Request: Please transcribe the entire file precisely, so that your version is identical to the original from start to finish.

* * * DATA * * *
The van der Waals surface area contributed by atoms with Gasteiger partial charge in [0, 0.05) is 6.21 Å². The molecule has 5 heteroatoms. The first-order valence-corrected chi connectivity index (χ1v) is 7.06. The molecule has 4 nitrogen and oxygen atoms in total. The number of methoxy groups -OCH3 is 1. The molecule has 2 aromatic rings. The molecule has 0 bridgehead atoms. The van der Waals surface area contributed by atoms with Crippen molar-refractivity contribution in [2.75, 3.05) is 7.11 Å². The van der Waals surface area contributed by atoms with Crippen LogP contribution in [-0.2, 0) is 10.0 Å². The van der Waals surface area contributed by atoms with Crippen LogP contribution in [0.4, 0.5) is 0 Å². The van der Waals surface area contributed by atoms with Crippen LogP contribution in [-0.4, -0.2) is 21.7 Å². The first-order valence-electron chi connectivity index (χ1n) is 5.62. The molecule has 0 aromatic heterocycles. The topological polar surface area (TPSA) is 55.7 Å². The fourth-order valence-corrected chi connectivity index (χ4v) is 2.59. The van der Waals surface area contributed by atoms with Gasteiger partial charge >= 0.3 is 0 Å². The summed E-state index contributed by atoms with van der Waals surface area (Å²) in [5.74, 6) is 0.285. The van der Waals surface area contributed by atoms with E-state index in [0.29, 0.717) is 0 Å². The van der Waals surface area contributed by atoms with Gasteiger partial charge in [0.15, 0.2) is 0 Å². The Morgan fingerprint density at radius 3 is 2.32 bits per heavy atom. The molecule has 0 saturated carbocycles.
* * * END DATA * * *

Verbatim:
The van der Waals surface area contributed by atoms with Gasteiger partial charge in [0, 0.05) is 6.21 Å². The molecule has 5 heteroatoms. The first-order valence-corrected chi connectivity index (χ1v) is 7.06. The molecule has 4 nitrogen and oxygen atoms in total. The number of methoxy groups -OCH3 is 1. The molecule has 2 aromatic rings. The molecule has 0 bridgehead atoms. The van der Waals surface area contributed by atoms with Crippen molar-refractivity contribution in [2.75, 3.05) is 7.11 Å². The van der Waals surface area contributed by atoms with Crippen LogP contribution in [-0.2, 0) is 10.0 Å². The van der Waals surface area contributed by atoms with Crippen LogP contribution in [0.4, 0.5) is 0 Å². The van der Waals surface area contributed by atoms with Crippen LogP contribution in [-0.4, -0.2) is 21.7 Å². The first-order valence-electron chi connectivity index (χ1n) is 5.62. The molecule has 0 aromatic heterocycles. The topological polar surface area (TPSA) is 55.7 Å². The fourth-order valence-corrected chi connectivity index (χ4v) is 2.59. The van der Waals surface area contributed by atoms with Gasteiger partial charge >= 0.3 is 0 Å². The summed E-state index contributed by atoms with van der Waals surface area (Å²) in [5.74, 6) is 0.285. The van der Waals surface area contributed by atoms with E-state index in [0.29, 0.717) is 0 Å². The van der Waals surface area contributed by atoms with Gasteiger partial charge in [0.15, 0.2) is 0 Å². The Morgan fingerprint density at radius 3 is 2.32 bits per heavy atom. The molecule has 0 saturated carbocycles.